It is an interesting phenomenon that we look at others, who seem to have it all, or have it "all together," we think their lives are perfect, they are flawless and they don’t have any problems. It is such a natural tendency to assume that we are the only ones who are deficient in talents or consumed with worry. Even though the grass is always greener on the other side, one of life’s great lessons is that everyone is here to grow, overcome, achieve, and triumph.
Even throughout the best of childhoods/adolescences, it is a struggle to find ourselves and to discover our purposes. There are many avenues we can pursue in trying to do so. Some people figure out at an early age the things they enjoy or that come easily to them, while others have a deeper search ahead. They experiment with arts & sciences, sports, activities, reading, writing, and so on, until they begin to recognize their interests and proclivities. Growing pains are an integral part of youth, and, unfortunately, once we reach maturity, they don’t just magically disappear. Our journeys lead us through the long process of self-discovery and lifelong-learning.
While there are many factors that facilitate happiness, there seem to be two qualities that successful and fulfilled people possess. 1) Gratitude: Happy and accomplished people have an ability to focus on the good they see in their lives and in the world around them. Although they have disappointments, setbacks, losses, and sufferings just like everyone else, they have mastered the technique of redirecting their thoughts from the negative to the positive. Often, it is as simple as writing a daily gratitude log or journal. They record (during the day or at night) their awareness of moments/events for which they were thankful. As they reread their notes, they recognize benefits and blessings. This allows them to feel gratefulness throughout their routines and within their surroundings.
2) Selflessness: They also have learned to develop a flair for kindness and service. It isn’t that they never feel cranky or discouraged, but they have been able to acquire the skill of looking beyond themselves in an effort to observe the needs of others. Maybe they just offer a smile to the busy passer-by or an encouraging word to their frustrated co-worker. Or they look for possible ways to carve out additional time for families and friends. Often, they are the first ones to volunteer for a church fundraiser or community service project.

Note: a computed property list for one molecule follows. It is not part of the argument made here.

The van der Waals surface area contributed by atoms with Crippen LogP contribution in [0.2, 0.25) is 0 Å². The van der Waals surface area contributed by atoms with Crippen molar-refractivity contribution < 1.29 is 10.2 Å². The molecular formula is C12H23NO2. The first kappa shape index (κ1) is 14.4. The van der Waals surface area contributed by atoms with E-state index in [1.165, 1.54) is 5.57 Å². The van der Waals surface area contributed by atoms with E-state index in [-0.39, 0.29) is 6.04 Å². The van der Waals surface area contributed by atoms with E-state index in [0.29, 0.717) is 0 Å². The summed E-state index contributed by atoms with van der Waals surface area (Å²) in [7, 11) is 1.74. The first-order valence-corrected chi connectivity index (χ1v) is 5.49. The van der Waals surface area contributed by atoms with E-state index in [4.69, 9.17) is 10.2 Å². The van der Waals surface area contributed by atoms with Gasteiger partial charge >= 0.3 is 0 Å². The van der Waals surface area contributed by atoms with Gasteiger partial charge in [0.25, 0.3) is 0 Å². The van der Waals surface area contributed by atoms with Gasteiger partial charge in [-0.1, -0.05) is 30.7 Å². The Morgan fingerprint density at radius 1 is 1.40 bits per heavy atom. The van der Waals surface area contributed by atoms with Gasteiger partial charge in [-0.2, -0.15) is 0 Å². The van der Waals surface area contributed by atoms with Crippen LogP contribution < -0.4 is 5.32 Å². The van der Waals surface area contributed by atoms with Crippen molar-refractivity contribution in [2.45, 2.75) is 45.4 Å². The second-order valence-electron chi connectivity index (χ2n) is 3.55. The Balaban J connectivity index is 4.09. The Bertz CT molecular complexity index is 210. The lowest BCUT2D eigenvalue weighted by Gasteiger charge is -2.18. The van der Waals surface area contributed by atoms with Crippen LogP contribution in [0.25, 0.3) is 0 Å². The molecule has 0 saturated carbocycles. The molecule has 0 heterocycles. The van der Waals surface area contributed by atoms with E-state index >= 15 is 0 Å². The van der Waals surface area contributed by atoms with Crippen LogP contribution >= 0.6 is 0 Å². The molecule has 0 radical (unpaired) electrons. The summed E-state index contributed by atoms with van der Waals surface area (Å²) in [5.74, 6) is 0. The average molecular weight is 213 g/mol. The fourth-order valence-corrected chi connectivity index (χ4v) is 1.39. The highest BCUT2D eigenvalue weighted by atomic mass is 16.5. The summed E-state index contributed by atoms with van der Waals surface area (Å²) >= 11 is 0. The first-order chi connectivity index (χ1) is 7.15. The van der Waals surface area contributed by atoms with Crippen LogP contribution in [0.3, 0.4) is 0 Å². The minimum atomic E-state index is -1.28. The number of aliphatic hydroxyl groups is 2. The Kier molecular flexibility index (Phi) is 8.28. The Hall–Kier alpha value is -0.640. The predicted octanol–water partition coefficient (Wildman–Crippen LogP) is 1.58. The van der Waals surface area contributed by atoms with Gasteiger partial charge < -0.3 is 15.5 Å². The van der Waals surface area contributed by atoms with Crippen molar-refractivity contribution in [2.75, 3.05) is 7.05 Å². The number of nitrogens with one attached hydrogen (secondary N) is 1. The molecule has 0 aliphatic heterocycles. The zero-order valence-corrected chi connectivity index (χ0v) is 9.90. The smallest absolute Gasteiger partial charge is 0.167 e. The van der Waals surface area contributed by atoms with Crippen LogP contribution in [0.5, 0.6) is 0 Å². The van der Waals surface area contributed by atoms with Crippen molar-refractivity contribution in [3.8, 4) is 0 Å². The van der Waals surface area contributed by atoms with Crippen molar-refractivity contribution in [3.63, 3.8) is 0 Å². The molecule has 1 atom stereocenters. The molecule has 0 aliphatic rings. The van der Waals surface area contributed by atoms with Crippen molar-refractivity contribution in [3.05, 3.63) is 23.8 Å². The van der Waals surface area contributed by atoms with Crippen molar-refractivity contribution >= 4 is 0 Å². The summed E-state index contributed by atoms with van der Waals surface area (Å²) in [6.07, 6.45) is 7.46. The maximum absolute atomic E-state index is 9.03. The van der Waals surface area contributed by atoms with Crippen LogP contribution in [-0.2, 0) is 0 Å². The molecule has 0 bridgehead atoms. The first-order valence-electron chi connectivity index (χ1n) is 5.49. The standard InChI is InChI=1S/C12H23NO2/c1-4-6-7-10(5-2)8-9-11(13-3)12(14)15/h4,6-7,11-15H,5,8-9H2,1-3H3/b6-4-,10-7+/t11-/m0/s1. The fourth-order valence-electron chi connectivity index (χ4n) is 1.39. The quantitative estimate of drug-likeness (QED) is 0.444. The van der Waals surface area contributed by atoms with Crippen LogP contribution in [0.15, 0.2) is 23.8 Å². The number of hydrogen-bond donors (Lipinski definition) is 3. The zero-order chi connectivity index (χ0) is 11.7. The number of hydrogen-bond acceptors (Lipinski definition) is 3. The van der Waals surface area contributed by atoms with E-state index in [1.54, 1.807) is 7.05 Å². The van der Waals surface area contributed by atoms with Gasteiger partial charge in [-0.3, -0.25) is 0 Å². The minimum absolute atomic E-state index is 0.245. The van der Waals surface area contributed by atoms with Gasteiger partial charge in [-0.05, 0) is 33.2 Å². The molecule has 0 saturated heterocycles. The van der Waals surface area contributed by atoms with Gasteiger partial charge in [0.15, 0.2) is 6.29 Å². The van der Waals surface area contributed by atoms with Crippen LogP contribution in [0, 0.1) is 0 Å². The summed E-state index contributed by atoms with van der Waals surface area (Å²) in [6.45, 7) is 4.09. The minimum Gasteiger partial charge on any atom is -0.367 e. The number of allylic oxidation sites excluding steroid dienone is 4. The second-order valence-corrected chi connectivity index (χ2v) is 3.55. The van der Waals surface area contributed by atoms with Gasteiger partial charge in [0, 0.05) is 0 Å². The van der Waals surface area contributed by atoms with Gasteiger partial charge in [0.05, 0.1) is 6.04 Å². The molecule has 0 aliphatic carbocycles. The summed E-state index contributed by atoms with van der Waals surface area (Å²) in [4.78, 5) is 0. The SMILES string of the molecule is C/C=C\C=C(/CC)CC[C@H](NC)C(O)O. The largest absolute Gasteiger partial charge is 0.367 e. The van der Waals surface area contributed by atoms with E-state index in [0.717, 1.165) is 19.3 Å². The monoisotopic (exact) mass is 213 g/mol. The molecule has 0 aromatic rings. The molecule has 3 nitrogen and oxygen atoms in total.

Psychology Today reported that, “While the brain is remarkably complex, the neurochemical drivers of happiness are quite easy to identify. Dopamine, serotonin, and oxytocin make up the Happiness Trifecta. Any activity that increases the production of these neurochemicals will cause a boost in mood. It’s really that simple. Since humans are social animals, it is no surprise that we are wired to help one another. In our complex modern society, there are many ways to give, and the good news is that we now understand that both the giver and receiver benefit from the relationship.” (Posted April, 2014, Eva Ritvo, M.D.)
In my book, Heaven Heals (By Understanding Abraham’s Covenant), religious volunteers discovered that service “builds confidence and self-worth, as they experience the love God has for everyone, and it brings true gratitude and peace into the lives of both those that serve and those that are the recipients of the service.” Looking for ways to help people is an effective way to demonstrate concern, develop love for others, and get those catecholamines/endorphins flowing!
So, the next time you see that successful achiever, ideal family, or delightful individual, just remember they had to grow (and are still growing) into themselves. Similarly, someone may be looking at you and thinking how very perfect you seem to be.